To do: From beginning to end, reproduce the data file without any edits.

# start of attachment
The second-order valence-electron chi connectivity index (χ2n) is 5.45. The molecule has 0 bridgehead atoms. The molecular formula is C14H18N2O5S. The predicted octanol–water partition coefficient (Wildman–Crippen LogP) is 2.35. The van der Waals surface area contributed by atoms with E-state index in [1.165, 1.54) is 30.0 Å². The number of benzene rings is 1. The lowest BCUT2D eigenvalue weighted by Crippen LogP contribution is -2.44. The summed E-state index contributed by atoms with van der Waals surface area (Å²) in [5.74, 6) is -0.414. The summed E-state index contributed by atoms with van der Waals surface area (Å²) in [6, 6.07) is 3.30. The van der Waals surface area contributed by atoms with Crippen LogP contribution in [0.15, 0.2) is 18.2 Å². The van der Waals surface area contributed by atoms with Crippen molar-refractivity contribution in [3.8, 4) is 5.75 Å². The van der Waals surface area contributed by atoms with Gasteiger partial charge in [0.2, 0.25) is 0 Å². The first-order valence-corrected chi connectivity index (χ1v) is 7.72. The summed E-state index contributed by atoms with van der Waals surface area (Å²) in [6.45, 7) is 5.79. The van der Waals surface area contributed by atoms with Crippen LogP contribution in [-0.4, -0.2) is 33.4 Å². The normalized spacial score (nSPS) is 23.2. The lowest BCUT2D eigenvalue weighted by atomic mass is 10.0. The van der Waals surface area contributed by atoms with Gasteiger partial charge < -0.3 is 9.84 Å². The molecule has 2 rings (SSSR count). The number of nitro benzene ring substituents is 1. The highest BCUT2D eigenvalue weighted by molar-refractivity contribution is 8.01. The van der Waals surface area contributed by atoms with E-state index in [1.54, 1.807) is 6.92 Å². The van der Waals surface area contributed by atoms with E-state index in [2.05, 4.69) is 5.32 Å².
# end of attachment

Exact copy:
The second-order valence-electron chi connectivity index (χ2n) is 5.45. The molecule has 0 bridgehead atoms. The molecular formula is C14H18N2O5S. The predicted octanol–water partition coefficient (Wildman–Crippen LogP) is 2.35. The van der Waals surface area contributed by atoms with E-state index in [1.165, 1.54) is 30.0 Å². The number of benzene rings is 1. The lowest BCUT2D eigenvalue weighted by Crippen LogP contribution is -2.44. The summed E-state index contributed by atoms with van der Waals surface area (Å²) in [5.74, 6) is -0.414. The summed E-state index contributed by atoms with van der Waals surface area (Å²) in [6, 6.07) is 3.30. The van der Waals surface area contributed by atoms with Crippen LogP contribution in [0.15, 0.2) is 18.2 Å². The van der Waals surface area contributed by atoms with Crippen molar-refractivity contribution in [3.8, 4) is 5.75 Å². The van der Waals surface area contributed by atoms with Gasteiger partial charge in [0.2, 0.25) is 0 Å². The first-order valence-corrected chi connectivity index (χ1v) is 7.72. The summed E-state index contributed by atoms with van der Waals surface area (Å²) in [6.45, 7) is 5.79. The van der Waals surface area contributed by atoms with Crippen LogP contribution in [-0.4, -0.2) is 33.4 Å². The normalized spacial score (nSPS) is 23.2. The lowest BCUT2D eigenvalue weighted by atomic mass is 10.0. The van der Waals surface area contributed by atoms with Gasteiger partial charge < -0.3 is 9.84 Å². The molecule has 2 rings (SSSR count). The number of nitro benzene ring substituents is 1. The highest BCUT2D eigenvalue weighted by molar-refractivity contribution is 8.01. The van der Waals surface area contributed by atoms with E-state index in [1.54, 1.807) is 6.92 Å². The van der Waals surface area contributed by atoms with E-state index in [2.05, 4.69) is 5.32 Å².